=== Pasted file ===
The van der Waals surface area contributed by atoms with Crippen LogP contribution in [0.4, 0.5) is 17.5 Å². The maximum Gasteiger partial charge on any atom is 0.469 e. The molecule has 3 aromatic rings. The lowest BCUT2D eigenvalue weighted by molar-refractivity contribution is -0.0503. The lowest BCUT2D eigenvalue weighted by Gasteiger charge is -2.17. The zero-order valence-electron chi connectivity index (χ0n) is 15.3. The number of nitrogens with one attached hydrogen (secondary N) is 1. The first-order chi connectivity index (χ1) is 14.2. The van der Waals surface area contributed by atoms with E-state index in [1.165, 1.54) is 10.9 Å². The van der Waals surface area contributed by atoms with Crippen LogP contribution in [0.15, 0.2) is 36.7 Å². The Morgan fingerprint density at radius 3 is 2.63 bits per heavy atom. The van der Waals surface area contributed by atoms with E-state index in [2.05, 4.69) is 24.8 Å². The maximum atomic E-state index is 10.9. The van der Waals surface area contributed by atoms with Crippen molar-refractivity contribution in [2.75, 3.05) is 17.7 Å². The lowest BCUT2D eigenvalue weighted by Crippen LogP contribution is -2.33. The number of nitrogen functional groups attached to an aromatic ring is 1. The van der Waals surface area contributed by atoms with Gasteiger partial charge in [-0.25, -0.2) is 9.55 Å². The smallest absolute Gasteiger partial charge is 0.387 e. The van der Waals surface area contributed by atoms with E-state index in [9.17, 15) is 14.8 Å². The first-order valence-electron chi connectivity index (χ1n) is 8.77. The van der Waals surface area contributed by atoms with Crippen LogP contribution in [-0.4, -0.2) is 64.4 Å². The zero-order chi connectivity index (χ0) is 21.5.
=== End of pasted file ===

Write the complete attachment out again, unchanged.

The van der Waals surface area contributed by atoms with Crippen LogP contribution in [0.4, 0.5) is 17.5 Å². The maximum Gasteiger partial charge on any atom is 0.469 e. The molecule has 3 aromatic rings. The lowest BCUT2D eigenvalue weighted by molar-refractivity contribution is -0.0503. The lowest BCUT2D eigenvalue weighted by Gasteiger charge is -2.17. The zero-order valence-electron chi connectivity index (χ0n) is 15.3. The number of nitrogens with one attached hydrogen (secondary N) is 1. The first-order chi connectivity index (χ1) is 14.2. The van der Waals surface area contributed by atoms with E-state index in [1.165, 1.54) is 10.9 Å². The van der Waals surface area contributed by atoms with Crippen LogP contribution in [0.15, 0.2) is 36.7 Å². The Morgan fingerprint density at radius 3 is 2.63 bits per heavy atom. The van der Waals surface area contributed by atoms with E-state index in [2.05, 4.69) is 24.8 Å². The maximum atomic E-state index is 10.9. The van der Waals surface area contributed by atoms with Crippen molar-refractivity contribution in [2.75, 3.05) is 17.7 Å². The lowest BCUT2D eigenvalue weighted by Crippen LogP contribution is -2.33. The number of nitrogen functional groups attached to an aromatic ring is 1. The van der Waals surface area contributed by atoms with Gasteiger partial charge in [-0.25, -0.2) is 9.55 Å². The smallest absolute Gasteiger partial charge is 0.387 e. The van der Waals surface area contributed by atoms with E-state index in [9.17, 15) is 14.8 Å². The first-order valence-electron chi connectivity index (χ1n) is 8.77. The van der Waals surface area contributed by atoms with Crippen LogP contribution in [-0.4, -0.2) is 64.4 Å². The zero-order chi connectivity index (χ0) is 21.5.